JERUSALEM (Mar. 3)
Jewish Agency Treasurer Leon Dulzin appealed urgently today to United Jewish Appeal and United Israel Appeal fund-raisers for redoubled efforts so that the Agency can meet its minimal budget commitments this year.
In a special interview with the Jewish Telegraphic Agency, Dulzin noted that, on his recommendation, the Agency’s Board of Governors which met here this week agreed to a budget of $457 million, down from an originally proposed budget of $502 million this year.
He said the new figure was in keeping with realistic estimates of income but it still represented a $70 million deficit on the basis of estimated needs. Dulzin said he was appealing to fund-raisers abroad to try to close that gap or at least, narrow it. He said the $457 million budget represented a sizeable increase over the sum actually spent by the Jewish Agency last year which was $420 million. The smaller expenditure was attributed to a drop in immigration.
Dulzin said that the 1976 campaign brought in less than had been hoped for but slightly more than the 1975 campaign, which was to the fundraisers’ credit. “But this year we are asking for even more. We know their sense of involvement and responsibility and we believe they can rise to the occasion,” he said.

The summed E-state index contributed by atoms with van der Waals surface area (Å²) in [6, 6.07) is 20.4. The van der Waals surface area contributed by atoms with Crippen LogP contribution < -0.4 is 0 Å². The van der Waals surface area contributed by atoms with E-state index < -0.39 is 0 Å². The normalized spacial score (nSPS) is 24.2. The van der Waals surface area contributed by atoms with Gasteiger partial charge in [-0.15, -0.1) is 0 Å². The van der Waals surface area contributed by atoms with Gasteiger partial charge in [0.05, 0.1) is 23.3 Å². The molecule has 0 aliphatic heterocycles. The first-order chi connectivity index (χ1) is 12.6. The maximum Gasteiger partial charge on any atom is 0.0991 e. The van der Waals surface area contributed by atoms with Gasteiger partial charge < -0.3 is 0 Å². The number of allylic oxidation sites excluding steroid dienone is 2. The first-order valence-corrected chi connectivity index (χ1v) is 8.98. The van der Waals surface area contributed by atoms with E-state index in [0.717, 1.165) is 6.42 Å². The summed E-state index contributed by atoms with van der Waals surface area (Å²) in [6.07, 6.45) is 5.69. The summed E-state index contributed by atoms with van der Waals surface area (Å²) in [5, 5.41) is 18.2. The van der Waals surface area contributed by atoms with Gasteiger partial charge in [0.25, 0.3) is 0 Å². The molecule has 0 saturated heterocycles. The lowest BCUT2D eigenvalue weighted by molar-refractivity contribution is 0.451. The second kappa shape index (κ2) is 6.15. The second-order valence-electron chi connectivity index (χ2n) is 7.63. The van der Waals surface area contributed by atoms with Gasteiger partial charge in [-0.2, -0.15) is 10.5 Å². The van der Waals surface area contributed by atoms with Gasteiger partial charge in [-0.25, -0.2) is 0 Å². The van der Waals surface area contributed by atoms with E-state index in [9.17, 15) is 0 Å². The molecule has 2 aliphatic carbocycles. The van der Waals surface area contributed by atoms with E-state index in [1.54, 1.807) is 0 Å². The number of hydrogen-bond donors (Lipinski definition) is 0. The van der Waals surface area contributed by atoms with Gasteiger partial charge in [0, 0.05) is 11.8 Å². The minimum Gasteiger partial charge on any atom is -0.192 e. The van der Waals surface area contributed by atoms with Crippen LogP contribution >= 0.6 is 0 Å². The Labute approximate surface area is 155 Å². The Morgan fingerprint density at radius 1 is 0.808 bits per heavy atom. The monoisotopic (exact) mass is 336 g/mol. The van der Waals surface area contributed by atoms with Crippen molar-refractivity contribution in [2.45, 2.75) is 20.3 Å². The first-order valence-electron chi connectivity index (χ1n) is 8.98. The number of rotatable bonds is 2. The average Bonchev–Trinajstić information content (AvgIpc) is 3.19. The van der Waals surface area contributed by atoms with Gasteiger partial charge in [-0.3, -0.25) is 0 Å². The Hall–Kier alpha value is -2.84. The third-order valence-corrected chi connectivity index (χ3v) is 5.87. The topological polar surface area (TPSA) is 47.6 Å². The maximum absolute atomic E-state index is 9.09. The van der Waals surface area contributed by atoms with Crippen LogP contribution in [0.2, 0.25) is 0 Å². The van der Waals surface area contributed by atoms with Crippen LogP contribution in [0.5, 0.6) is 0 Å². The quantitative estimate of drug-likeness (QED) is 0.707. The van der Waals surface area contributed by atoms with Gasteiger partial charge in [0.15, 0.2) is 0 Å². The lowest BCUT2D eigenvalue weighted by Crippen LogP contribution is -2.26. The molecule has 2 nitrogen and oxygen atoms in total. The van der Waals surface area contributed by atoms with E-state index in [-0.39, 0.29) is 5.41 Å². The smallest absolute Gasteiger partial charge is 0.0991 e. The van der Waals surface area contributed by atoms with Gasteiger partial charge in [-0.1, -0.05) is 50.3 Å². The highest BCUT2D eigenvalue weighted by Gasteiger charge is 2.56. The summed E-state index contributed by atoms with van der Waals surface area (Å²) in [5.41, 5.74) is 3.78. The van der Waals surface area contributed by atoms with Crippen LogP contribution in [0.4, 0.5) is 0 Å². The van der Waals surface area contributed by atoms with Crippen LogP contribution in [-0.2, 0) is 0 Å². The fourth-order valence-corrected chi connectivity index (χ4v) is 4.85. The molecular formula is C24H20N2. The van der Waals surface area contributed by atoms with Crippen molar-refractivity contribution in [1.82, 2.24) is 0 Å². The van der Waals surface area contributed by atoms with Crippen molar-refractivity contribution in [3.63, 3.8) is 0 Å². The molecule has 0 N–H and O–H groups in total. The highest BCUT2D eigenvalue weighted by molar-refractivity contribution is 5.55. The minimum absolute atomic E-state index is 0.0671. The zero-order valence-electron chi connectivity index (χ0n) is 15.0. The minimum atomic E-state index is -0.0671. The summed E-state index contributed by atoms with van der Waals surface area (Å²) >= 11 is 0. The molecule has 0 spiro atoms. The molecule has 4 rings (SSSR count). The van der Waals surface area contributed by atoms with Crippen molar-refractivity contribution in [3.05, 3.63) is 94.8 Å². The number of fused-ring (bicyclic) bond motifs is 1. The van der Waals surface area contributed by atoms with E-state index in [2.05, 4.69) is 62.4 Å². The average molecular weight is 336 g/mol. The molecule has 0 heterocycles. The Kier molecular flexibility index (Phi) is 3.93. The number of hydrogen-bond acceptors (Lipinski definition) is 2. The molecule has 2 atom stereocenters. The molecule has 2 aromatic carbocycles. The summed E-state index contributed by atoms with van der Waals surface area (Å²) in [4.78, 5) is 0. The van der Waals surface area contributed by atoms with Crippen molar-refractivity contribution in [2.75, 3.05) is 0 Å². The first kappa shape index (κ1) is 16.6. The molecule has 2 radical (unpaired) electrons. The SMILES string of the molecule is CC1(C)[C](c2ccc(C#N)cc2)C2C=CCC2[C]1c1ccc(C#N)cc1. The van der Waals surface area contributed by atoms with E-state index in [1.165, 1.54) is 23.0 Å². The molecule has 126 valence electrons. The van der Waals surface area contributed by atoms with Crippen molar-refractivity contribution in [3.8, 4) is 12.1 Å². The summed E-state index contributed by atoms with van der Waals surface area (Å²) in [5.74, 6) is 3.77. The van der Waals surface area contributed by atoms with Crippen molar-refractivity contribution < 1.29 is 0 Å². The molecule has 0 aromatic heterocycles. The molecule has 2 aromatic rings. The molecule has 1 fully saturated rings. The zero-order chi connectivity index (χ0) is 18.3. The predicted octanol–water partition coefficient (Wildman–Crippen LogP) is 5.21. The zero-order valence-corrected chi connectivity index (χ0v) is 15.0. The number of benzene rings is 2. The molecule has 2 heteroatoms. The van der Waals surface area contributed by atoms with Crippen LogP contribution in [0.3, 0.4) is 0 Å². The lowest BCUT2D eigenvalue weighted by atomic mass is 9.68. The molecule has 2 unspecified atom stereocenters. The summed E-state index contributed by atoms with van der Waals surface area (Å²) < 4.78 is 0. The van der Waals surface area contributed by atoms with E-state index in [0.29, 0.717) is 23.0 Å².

BUDGET ITEMS OUTLINED
Dulzin said the only cut in expenditures relative to last year was in the Agency’s contributions to Israel universities and other institutions of higher learning which will be down by $20 million. He hoped the universities would not suffer because the government has agreed to make up the deficit.
He noted that in other areas in which the Agency shares responsibility with the government–health, welfare and some aspects of school and pre-school education–would require and receive more cash than last year from the Agency’s treasury. He said the proposed new budget allows for 20,000 immigrants this year, the same as last year, but if more come. the budget has enough “give” to take care of them.
Other budget items include: 10 new settlement to be established during the new fiscal year; 2000 more youngsters from deprived backgrounds to be enrolled in Youth Aliya schools, raising the total of Youth Aliya pupils to 18,000; scholarships for over 60,000 high school students and assistance for some 28,000 children to attend day nurseries.
Also, cash assistance for more than 40,000 elderly people homes; cash assistance for 5500 large families; assistance for 10.000 slumdwellers to move to better homes. Dulzin said that the Jewish Agency’s assistance directly benefited more than 600,000 Israelis.